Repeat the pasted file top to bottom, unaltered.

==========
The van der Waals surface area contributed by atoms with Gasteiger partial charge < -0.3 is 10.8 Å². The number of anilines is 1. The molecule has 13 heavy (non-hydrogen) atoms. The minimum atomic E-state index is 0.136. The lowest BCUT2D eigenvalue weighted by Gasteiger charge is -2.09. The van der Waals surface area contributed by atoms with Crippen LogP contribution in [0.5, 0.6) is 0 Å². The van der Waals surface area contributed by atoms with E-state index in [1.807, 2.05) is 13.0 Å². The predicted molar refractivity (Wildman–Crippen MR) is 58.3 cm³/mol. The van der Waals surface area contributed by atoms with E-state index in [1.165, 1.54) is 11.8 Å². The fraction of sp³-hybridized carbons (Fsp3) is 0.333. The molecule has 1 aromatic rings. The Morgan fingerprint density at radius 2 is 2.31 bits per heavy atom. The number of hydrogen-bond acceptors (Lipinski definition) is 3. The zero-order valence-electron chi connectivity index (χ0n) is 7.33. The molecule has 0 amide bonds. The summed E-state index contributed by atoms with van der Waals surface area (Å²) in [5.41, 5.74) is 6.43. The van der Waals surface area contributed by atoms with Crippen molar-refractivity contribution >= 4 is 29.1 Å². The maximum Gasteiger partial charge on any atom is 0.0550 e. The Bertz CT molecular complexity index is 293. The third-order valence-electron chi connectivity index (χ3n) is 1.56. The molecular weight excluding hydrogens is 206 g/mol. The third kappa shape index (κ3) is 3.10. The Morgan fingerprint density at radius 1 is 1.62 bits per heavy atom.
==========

The van der Waals surface area contributed by atoms with Gasteiger partial charge < -0.3 is 10.8 Å². The number of anilines is 1. The molecule has 13 heavy (non-hydrogen) atoms. The minimum atomic E-state index is 0.136. The lowest BCUT2D eigenvalue weighted by Gasteiger charge is -2.09. The van der Waals surface area contributed by atoms with Crippen LogP contribution in [0.5, 0.6) is 0 Å². The van der Waals surface area contributed by atoms with E-state index in [1.807, 2.05) is 13.0 Å². The predicted molar refractivity (Wildman–Crippen MR) is 58.3 cm³/mol. The van der Waals surface area contributed by atoms with E-state index in [1.165, 1.54) is 11.8 Å². The fraction of sp³-hybridized carbons (Fsp3) is 0.333. The molecule has 1 aromatic rings. The Morgan fingerprint density at radius 2 is 2.31 bits per heavy atom. The number of hydrogen-bond acceptors (Lipinski definition) is 3. The zero-order valence-electron chi connectivity index (χ0n) is 7.33. The molecule has 0 amide bonds. The summed E-state index contributed by atoms with van der Waals surface area (Å²) in [5.41, 5.74) is 6.43. The van der Waals surface area contributed by atoms with Crippen molar-refractivity contribution >= 4 is 29.1 Å². The maximum Gasteiger partial charge on any atom is 0.0550 e. The Bertz CT molecular complexity index is 293. The third-order valence-electron chi connectivity index (χ3n) is 1.56. The molecular weight excluding hydrogens is 206 g/mol. The third kappa shape index (κ3) is 3.10. The Morgan fingerprint density at radius 1 is 1.62 bits per heavy atom.